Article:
Step 3: Convert
All things being equal, we prefer to do business with those we know, like and trust. And all things not being equal, many of us would still prefer to do business with those we know, like and trust. I heard this said at a panel discussion recently and I couldn’t agree more.
Over the past few weeks, we’ve explored how we can tap into the natural ability we each have to build relationships organically, letting nature take its course without injecting anything artificial into the process to force them to blossom more quickly.
And we’ve seen in this series that the more we get it right up front—with who we connect with and how we connect with them—the easier it is to converse, and ultimately convert that connection to a true relationship. Those who realize this, for example, understand why you wouldn’t send a Facebook friend request or a LinkedIn invitation without crafting a personalized note, any more than you would phone someone you’ve never met and start chatting away without introducing yourself or mentioning a reason for calling.
This week we’ll wrap up the series with a focus on the third step of the organic relationship building process: conversion.
Conversion is about evolving from simply being known to someone, to ultimately being trusted by them. Trusted enough to buy from you, trusted enough to tell their friends and colleagues about you, trusted enough to offer their help to you when you ask for it.
Supporter: Where there’s a natural chemistry and mutual respect. Anyone who likes you will usually be willing to help you out with a favor or spend time with you to give advice and feedback.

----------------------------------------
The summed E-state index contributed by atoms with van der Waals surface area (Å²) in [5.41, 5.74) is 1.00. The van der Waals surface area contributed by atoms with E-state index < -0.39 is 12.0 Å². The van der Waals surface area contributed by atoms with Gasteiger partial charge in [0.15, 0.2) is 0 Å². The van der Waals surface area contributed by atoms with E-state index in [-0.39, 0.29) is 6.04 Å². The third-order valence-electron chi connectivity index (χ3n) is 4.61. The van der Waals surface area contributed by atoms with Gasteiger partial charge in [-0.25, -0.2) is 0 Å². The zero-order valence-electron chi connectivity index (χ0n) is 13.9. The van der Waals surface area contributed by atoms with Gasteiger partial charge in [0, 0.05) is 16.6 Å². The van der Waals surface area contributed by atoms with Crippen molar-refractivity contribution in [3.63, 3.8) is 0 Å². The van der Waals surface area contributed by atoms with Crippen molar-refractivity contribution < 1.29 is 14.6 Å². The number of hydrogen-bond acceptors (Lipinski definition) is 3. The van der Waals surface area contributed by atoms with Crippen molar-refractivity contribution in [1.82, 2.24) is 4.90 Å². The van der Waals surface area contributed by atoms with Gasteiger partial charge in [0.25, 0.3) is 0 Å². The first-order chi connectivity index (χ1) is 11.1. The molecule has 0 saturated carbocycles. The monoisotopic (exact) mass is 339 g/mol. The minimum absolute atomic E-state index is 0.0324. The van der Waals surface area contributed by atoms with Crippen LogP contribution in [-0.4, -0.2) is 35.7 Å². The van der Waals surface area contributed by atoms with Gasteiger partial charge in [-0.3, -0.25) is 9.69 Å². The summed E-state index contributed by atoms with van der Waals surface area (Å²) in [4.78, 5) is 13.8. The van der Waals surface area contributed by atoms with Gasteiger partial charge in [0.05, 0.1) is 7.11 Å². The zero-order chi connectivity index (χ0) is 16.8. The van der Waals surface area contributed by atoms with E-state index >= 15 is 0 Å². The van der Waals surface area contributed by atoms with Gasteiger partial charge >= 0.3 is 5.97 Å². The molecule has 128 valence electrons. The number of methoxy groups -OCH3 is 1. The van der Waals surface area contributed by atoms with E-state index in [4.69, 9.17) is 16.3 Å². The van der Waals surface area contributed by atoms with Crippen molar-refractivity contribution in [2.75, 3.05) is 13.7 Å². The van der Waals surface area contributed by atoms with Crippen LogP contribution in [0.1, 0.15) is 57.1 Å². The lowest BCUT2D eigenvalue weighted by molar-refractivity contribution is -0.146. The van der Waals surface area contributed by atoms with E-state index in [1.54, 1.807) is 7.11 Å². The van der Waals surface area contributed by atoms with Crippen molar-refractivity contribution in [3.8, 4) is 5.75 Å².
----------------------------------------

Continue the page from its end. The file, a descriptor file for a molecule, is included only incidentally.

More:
Partner: Where there’s a natural synergy between your respective goals. These are folks who can help you expand your business by collaborating with you to develop new markets, products and services. They help not just to feel good, but also because there are direct and tangible benefits to them for doing so.
Customer: Where there’s a natural need someone has that your product or service can fill. For example, corporate training managers, event planners and others who hire speakers for their organizations would be potential customers for me.
Endorser: Where there’s been an actual experience of working with you. These folks can give a whole-hearted recommendation based on their hands-on knowledge. They can help answer questions the prospect may have, thereby serving as your mini-sales force.
The reason some people struggle with networking is that they focus on meeting only those who fit into the Customer category. Or worse, trying to push everyone they meet into the Customer category even when it doesn’t make sense.
Realistically, only a small percentage of folks you’ll come across will ever buy from you. But that doesn’t mean they can’t play a crucial role in your business success as a supporter or partner.
So the key to successfully converting initial connections into productive relationships is to focus your conversations on winning people over as supporters first. Build your know, like and trust factor by finding out what’s important to them, what they’re pursuing, and how you can help.
When you work on gaining someone’s support rather than to trying to leapfrog over into the sale, not only will you put less pressure on yourself with networking, but you’ll also put less pressure on them. And in that natural, relaxed state will the most robust, productive and profitable relationships take root and flourish.